An occasional blog about walking in the edgelands of North East London and various other places

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River Roding: Leg 9 - To the Source ...

River Roding: Leg 8 - The Roding Villages

Across to Two Tree Island

River Roding: Leg 7 - Through Fyfield

River Roding: Leg 6 - Upstream to Ongar

The Land Art of Theydon Bois

What Is It With All This Walking and Writing?

The Heights of Epping Forest

River Roding: Leg 5 - Out of London

River Roding: Leg 4 - Through the Leafy Suburbs

River Roding: Leg 3 - Ilford up to Woodford

The Lost Lido of Leytonstone

River Roding: Leg 2 - the Barking Barrage to Ilford

River Roding: Leg 1 - Thames to the Barking Barrage


Leg 8: The Roding Villages

21 November 2016

This leg of my walk took me past the Rodings, the nine villages or hamlets that bear the name of the river: Abbess Roding, Aythorpe Roding, Beauchamp Roding, Berners Roding, High Roding, Leaden Roding, Margaret Roding, Morell Roding, and White Roding. Although it meanders between them, the river does not actually pass through any of the villages - the nearest I came to them was when the footpath brought me out onto a short stretch of the road through Aythorpe Roding.

Upstream from Shellow Bridge, where I ended the previous section of the walk, the river passes through Birds Green Fishery. It was a rather cool and cloudy day, but there were still a few enthusiasts huddled underneath their umbrellas and tents by the side of the lakes.

One of the Birds Green fishing lakes

The River Roding at Birds Green

Beyond Birds Green, the Roding flows by the side of a large embankment which encloses a much larger lake, several hundred feet across. This is unnamed on the map, but is in fact an agricultural reservoir that has been recently converted into yet another fishing lake, where you can pay for the pleasure of spending an entire day attempting to catch a 30 pound carp and then putting it back into the water.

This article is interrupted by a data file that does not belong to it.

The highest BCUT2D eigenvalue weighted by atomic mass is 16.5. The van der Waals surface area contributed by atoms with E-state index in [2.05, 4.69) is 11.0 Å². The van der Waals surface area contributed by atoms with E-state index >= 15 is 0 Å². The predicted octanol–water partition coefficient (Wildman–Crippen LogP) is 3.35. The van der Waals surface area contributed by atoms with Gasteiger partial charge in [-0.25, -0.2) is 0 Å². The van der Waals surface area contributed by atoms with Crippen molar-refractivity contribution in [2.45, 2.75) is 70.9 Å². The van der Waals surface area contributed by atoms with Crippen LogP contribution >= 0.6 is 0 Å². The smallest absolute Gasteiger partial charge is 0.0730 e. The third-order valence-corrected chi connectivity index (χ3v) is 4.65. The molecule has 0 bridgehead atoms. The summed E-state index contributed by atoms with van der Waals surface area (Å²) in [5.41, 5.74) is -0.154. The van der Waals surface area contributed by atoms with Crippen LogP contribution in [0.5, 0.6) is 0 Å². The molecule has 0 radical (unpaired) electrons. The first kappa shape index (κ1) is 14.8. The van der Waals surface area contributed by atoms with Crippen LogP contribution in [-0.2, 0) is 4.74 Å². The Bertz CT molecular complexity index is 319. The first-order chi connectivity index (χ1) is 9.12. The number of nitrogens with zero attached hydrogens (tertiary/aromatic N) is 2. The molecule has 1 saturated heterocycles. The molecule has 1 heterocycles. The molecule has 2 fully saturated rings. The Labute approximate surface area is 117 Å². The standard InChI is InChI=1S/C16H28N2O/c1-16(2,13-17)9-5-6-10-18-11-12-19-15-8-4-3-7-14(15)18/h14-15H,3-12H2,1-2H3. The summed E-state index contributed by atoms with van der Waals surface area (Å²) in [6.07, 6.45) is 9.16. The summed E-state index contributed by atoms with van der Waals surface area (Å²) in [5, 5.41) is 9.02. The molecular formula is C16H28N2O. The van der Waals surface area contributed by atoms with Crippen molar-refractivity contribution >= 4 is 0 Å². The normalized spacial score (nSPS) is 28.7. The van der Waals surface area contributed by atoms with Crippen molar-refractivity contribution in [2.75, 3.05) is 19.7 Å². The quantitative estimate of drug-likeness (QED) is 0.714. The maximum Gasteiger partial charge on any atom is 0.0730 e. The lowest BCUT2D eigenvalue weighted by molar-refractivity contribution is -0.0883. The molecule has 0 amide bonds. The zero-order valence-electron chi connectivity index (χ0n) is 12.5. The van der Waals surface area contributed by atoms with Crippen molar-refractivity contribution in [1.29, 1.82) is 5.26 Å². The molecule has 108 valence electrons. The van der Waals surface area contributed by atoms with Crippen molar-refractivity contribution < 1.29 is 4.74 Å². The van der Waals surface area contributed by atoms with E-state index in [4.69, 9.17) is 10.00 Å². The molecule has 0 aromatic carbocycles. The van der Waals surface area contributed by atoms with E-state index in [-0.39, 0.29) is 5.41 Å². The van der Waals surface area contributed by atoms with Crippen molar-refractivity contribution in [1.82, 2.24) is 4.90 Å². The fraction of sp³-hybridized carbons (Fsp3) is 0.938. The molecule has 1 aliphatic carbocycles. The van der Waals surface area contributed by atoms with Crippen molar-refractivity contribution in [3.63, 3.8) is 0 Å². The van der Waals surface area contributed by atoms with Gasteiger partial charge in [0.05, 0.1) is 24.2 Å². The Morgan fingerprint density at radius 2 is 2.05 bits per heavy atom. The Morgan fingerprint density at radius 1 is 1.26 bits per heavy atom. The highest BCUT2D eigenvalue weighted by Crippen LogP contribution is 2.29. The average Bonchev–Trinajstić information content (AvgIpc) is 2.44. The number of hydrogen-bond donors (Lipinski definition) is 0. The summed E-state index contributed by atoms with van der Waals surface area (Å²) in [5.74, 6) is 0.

A lone fisherman atop the embankment of Berners Hall Fishing Lake

The countryside beyond the lakes has plenty of rights-of-way that enabled me to track the course of the river as they zig-zagged back and forth. Passing along the edge of the fields I noticed a number of metal seats attached to the trees - these puzzled me at first, until I disturbed a couple of large birds hiding in the grass, and realized that the seats were for the shooting of the pheasant.   

These seats are for shooting at …

… these birds. I spotted this pheasant wandering around one of the church graveyards that I passed during the walk.

After skirting around a couple of field edges, I entered a meadow which contained this odd-looking structure - all by itself in the otherwise empty field. I presumed it was for local festivities of some sort … but not on this cold November morning.

On the far side of the field I discovered the Roding flowing along in a straight, man-made channel - another example of how the river has been canalised, diverted, and generally messed about:

Further on, as I passed through ploughed fields, there was little to see except sky and earth …

Situated in the borderland between the sky above and earth below are the numerous churches that are dotted around the landscape, their towers and steeples piercing the horizon. These country churches are especially noticeable in Essex since they are often isolated from the villages that they serve - either because the church originally belonged to the lord of the manor or because the place of settlement has shifted over the centuries. One such example is the 13th century manor church of Aythorpe Roding, which lies about half-a-mile or so from the village:

Up upon the ridge where the village of Aythorpe Roding is now located, I could see a large windmill. This is apparently once again in working order after restoration work, although its blades were stationary when I passed by.

After some 10 miles of walking around the field edges, and sometimes having to cross ploughed farmland, the clay soil of Essex was sticking to my boots and my feet felt as if they each weighed several pounds extra. Eventually, I reached the village of Great Canfield and called it a day. Just one more section of the walk, and I should reach the source of the river …

The River Roding, approaching Great Canfield